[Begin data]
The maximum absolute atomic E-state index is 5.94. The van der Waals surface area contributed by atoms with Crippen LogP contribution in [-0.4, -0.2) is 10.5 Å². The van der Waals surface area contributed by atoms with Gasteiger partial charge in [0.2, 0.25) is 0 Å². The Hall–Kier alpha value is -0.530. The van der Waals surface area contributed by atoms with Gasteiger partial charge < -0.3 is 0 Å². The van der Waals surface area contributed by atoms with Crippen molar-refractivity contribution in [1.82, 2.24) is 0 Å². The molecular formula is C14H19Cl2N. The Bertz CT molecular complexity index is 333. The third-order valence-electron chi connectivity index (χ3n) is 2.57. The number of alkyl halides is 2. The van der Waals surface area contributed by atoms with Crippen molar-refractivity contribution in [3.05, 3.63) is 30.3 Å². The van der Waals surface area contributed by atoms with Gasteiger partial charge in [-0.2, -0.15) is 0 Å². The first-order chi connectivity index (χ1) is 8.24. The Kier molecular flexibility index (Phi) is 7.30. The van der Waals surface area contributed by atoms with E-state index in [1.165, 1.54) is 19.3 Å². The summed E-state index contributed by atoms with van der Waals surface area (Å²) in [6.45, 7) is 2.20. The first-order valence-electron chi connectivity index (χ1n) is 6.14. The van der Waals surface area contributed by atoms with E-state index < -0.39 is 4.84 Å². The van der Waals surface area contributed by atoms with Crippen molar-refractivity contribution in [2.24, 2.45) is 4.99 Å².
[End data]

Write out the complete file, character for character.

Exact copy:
The maximum absolute atomic E-state index is 5.94. The van der Waals surface area contributed by atoms with Crippen LogP contribution in [-0.4, -0.2) is 10.5 Å². The van der Waals surface area contributed by atoms with Gasteiger partial charge in [0.2, 0.25) is 0 Å². The Hall–Kier alpha value is -0.530. The van der Waals surface area contributed by atoms with Gasteiger partial charge < -0.3 is 0 Å². The van der Waals surface area contributed by atoms with Crippen molar-refractivity contribution in [1.82, 2.24) is 0 Å². The molecular formula is C14H19Cl2N. The Bertz CT molecular complexity index is 333. The third-order valence-electron chi connectivity index (χ3n) is 2.57. The number of alkyl halides is 2. The van der Waals surface area contributed by atoms with Crippen molar-refractivity contribution in [3.05, 3.63) is 30.3 Å². The van der Waals surface area contributed by atoms with Gasteiger partial charge in [-0.2, -0.15) is 0 Å². The first-order chi connectivity index (χ1) is 8.24. The Kier molecular flexibility index (Phi) is 7.30. The van der Waals surface area contributed by atoms with E-state index in [1.165, 1.54) is 19.3 Å². The summed E-state index contributed by atoms with van der Waals surface area (Å²) in [6.45, 7) is 2.20. The first-order valence-electron chi connectivity index (χ1n) is 6.14. The van der Waals surface area contributed by atoms with E-state index < -0.39 is 4.84 Å². The van der Waals surface area contributed by atoms with Crippen molar-refractivity contribution in [2.24, 2.45) is 4.99 Å².